Despite their unwillingness to get bogged down in the complex secularization debate, the authors cannot resist putting their fingers in at times. At one point, for example, they sound like "religious market" theorists, suggesting that innovative religious entrepreneurs—for which America is famous—may eventually pull the "new unaffiliated" back into active faith. And they may be right. But it seems that those abandoning religion because of dislike for the Christian Right (the authors' explanation) had a pretty anemic faith to begin with and might not be lured back easily by the pale theological pluralism of most contemporary religious traditions.

This dovetails with a more pervasive concern: Putnam and Campbell's persistent dismissal of the content of religious faith. Although their own survey includes a solid battery of belief items, the authors repeatedly deny that what people believe has any major relevance to social or political values, whether partisanship, charitable activities, or civic engagement. We are unconvinced. An old adage among students of religion and politics is that "behavior begets behavior, and belief begets belief." Religious practices like church attendance should foster voting or working in campaigns, while religious beliefs should influence choices on issues, parties, and candidates. Thus, findings in American Grace that churchgoers excel in civic participation are not surprising. But reliance on religiosity may be misleading when explaining political choices. True, abortion and gay rights opinions may be structured by religiosity more strongly than other issues, but the authors ignore the possibility that they might be influenced even more by religious beliefs.

In fact, a simple Christian orthodoxy scale is a significant predictor on issues ranging from a national health care plan to support for a stronger military. And, in study after study, beliefs are better predictors of party affiliation, ideology, and vote choice than mere religiosity.[1] In social science terms, the correlation of religiosity with issue positions, partisanship, and voting decisions is often spurious, an artifact of theological traditionalists' stronger religiosity. In multivariate analysis, religious beliefs often overwhelm the effect of religious participation on attitudes, but not on political behavior, where religious activity usually matters most. The consistent influence of belief on a broad array of issues certainly explains the thorough social and political conservatism of many Republicans (and the uniform liberalism of many Democrats) better than reliance on abortion and gay rights alone—and provides a firmer basis for understanding "culture wars" and partisan polarization.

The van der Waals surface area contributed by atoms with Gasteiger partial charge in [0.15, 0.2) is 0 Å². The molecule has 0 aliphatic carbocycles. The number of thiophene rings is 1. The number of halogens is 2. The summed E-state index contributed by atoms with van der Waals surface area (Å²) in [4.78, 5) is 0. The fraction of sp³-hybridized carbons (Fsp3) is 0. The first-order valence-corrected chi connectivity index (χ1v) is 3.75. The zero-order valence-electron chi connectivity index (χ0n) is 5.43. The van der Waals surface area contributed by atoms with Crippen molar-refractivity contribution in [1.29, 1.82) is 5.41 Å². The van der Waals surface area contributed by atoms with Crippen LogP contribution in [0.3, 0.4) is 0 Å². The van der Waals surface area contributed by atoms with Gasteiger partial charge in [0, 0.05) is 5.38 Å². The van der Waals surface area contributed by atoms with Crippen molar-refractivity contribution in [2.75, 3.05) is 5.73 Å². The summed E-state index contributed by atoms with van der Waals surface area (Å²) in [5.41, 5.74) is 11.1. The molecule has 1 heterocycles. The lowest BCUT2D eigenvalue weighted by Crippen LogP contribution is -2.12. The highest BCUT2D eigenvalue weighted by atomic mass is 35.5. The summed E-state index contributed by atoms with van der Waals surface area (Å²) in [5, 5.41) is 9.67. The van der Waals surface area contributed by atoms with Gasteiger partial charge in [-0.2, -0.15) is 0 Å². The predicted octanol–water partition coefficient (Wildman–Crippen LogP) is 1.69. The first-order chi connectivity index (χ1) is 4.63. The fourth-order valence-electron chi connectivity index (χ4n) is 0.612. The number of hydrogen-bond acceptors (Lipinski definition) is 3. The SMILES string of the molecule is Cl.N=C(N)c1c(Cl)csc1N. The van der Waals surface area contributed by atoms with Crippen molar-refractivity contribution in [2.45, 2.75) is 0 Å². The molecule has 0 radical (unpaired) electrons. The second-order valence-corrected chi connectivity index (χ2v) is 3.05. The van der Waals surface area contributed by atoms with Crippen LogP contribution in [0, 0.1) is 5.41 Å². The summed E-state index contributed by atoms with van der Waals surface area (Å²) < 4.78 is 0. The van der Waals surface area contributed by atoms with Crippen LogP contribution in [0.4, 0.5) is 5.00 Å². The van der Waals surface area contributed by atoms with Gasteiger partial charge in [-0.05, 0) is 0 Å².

A final concern is the authors' truncated view of congregational politics. Their finding of infrequent political sermons, few demonstrations, and rare voter guides is accurate as far as it goes (at least in 2006-7), but they neglect the many and subtle ways that clergy communicate to laity or that congregations are mobilized politically. Using broader questions tapping additional types of political communication, we have repeatedly found more—and more varied—political activity among churchgoers than the authors suggest, as well as a persistent "conservative" rather than "liberal" advantage.[2]